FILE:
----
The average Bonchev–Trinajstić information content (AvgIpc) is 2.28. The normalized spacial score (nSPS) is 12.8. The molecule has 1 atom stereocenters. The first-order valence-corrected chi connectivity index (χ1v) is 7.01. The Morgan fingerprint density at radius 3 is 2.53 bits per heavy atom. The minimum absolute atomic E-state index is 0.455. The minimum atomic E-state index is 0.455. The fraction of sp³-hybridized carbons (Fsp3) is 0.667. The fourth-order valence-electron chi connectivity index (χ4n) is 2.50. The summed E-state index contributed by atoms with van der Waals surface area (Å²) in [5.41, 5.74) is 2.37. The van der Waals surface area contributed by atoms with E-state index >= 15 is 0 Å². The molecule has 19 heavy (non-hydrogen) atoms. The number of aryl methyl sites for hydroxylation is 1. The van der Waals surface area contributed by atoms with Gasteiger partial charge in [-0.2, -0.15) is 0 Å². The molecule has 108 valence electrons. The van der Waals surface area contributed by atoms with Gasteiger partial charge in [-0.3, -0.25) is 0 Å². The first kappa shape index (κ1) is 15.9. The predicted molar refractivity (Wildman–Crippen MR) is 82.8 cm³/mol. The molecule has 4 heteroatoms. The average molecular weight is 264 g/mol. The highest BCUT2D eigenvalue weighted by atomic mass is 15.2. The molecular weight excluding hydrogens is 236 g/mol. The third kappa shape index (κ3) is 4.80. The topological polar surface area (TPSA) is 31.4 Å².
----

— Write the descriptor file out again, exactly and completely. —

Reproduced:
The average Bonchev–Trinajstić information content (AvgIpc) is 2.28. The normalized spacial score (nSPS) is 12.8. The molecule has 1 atom stereocenters. The first-order valence-corrected chi connectivity index (χ1v) is 7.01. The Morgan fingerprint density at radius 3 is 2.53 bits per heavy atom. The minimum absolute atomic E-state index is 0.455. The minimum atomic E-state index is 0.455. The fraction of sp³-hybridized carbons (Fsp3) is 0.667. The fourth-order valence-electron chi connectivity index (χ4n) is 2.50. The summed E-state index contributed by atoms with van der Waals surface area (Å²) in [5.41, 5.74) is 2.37. The van der Waals surface area contributed by atoms with E-state index >= 15 is 0 Å². The molecule has 19 heavy (non-hydrogen) atoms. The number of aryl methyl sites for hydroxylation is 1. The van der Waals surface area contributed by atoms with Gasteiger partial charge in [-0.2, -0.15) is 0 Å². The molecule has 108 valence electrons. The van der Waals surface area contributed by atoms with Gasteiger partial charge in [-0.3, -0.25) is 0 Å². The first kappa shape index (κ1) is 15.9. The predicted molar refractivity (Wildman–Crippen MR) is 82.8 cm³/mol. The molecule has 4 heteroatoms. The average molecular weight is 264 g/mol. The highest BCUT2D eigenvalue weighted by atomic mass is 15.2. The molecular weight excluding hydrogens is 236 g/mol. The third kappa shape index (κ3) is 4.80. The topological polar surface area (TPSA) is 31.4 Å².